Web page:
#2768 "notequal" tries to put multiprecision rational numbers into floats

None
closed
nobody
5
2014-08-21
2014-06-29
Nils Bruin
No

Maxima seems to try and use floating point for some comparisons of large integers. Of course, large integers might not fit in a float:

Maxima 5.33.0 http://maxima.sourceforge.net
using Lisp ECL 12.12.1
Distributed under the GNU Public License. See the file COPYING.
Dedicated to the memory of William Schelter.
The function bug_report() provides bug reporting information.
(%i1) is (notequal(84644440725961403098463183554485799389772425728699536724546678651368471662755793858191462623325951275455550962101277270763335324980423888503086416881487600951168887632284102290001262851926718316596582705934285641705714110547524777517804311041930987129930496818273454551255885915706318740821679919000000000000000000000*x/422165920314471048721358275854632323285179941428330150821135511815100042994592631347355397175387243022779234708963662480477375868719044084318634583443223137428890926160543699705457864438134730545535596936604372279922247951010042249163649352110753480952771747316504857000652757440826179465253453626540111934123296968384641+2097152/10460353203,0));

Maxima encountered a Lisp error:

 #<a ARITHMETIC-ERROR>

This error arose from a sage bug report: http://trac.sagemath.org/ticket/14965 so while the example may seem contrived, someone actually did stumble into this.

Discussion

  • Robert Dodier

    Robert Dodier - 2014-06-29

    A stack trace shows that Maxima got stuck trying to compare the left-hand side to items in the assume database. (It reaches that step after trying some other things.) Some of the assume db things are floating point values of constants such as 1.161..., 2.718..., and 3.141... -- that's how floating point arithmetic comes into play.

    I think the only way around the problem is to strengthen the floating point comparison -- catch the error and retry it with bigfloat arithmetic, maybe. I don't think it's reasonable to try to avoid the floating point arithmetic in comparisons, since that would mean avoiding the assume database -- I wouldn't want to try to reimplement the comparison functions.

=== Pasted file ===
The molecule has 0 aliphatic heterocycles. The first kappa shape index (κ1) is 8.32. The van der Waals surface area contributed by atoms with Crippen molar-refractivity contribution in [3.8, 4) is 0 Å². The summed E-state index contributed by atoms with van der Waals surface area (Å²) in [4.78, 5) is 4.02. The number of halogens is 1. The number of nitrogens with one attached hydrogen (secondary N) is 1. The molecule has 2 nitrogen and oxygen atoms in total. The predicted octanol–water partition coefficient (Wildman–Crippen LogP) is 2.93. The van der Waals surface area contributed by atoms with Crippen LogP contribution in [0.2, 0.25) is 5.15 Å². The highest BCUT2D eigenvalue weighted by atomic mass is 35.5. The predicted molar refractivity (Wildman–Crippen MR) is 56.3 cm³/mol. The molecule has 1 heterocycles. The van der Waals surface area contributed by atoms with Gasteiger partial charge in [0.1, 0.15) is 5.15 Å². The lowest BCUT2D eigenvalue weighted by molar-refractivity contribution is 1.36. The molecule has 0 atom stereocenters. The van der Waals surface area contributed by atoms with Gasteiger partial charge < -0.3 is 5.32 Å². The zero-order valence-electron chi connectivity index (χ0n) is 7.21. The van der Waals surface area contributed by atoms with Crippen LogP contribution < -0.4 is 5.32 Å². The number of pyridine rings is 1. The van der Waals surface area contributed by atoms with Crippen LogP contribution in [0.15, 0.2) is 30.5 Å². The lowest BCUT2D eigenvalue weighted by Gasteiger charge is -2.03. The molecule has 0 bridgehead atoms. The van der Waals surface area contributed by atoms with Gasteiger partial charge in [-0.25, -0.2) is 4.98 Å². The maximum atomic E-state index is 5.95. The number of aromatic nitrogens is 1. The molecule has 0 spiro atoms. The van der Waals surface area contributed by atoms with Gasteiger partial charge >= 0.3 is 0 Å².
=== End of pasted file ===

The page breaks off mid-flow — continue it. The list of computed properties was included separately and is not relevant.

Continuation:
• Robert Dodier

    Robert Dodier - 2014-06-29
    • labels: --> floating point, assume
     
  • Nils Bruin

    Nils Bruin - 2014-06-30

    I think the only way around the problem is to strengthen the floating point comparison -- catch the error and retry it with bigfloat arithmetic,

    If you know you're comparing here, I don't think there's a need to retry: when the conversion fails, equality can't possibly hold, can it? There may be subtleties that prevent such a simplistic approach from working properly of course.

     
  • Robert Dodier

    Robert Dodier - 2014-08-21
    • Description has changed:

    Diff:

    --- old
    +++ new
    @@ -1,5 +1,6 @@
     Maxima seems to try and use floating point for some comparisons of large integers. Of course, large integers might not fit in a float:
    
    +~~~~
     Maxima 5.33.0 http://maxima.sourceforge.net
     using Lisp ECL 12.12.1
     Distributed under the GNU Public License. See the file COPYING.
    @@ -10,5 +11,6 @@
     Maxima encountered a Lisp error:
    
      #<a ARITHMETIC-ERROR>
    +~~~~
    
     This error arose from a sage bug report: http://trac.sagemath.org/ticket/14965 so while the example may seem contrived, someone actually did stumble into this.
    
     
  • Robert Dodier

    Robert Dodier - 2014-08-21

    Fixed by commit 1c6327b11. Closing this report.

     
  • Robert Dodier

    Robert Dodier - 2014-08-21
    • status: open --> closed
     

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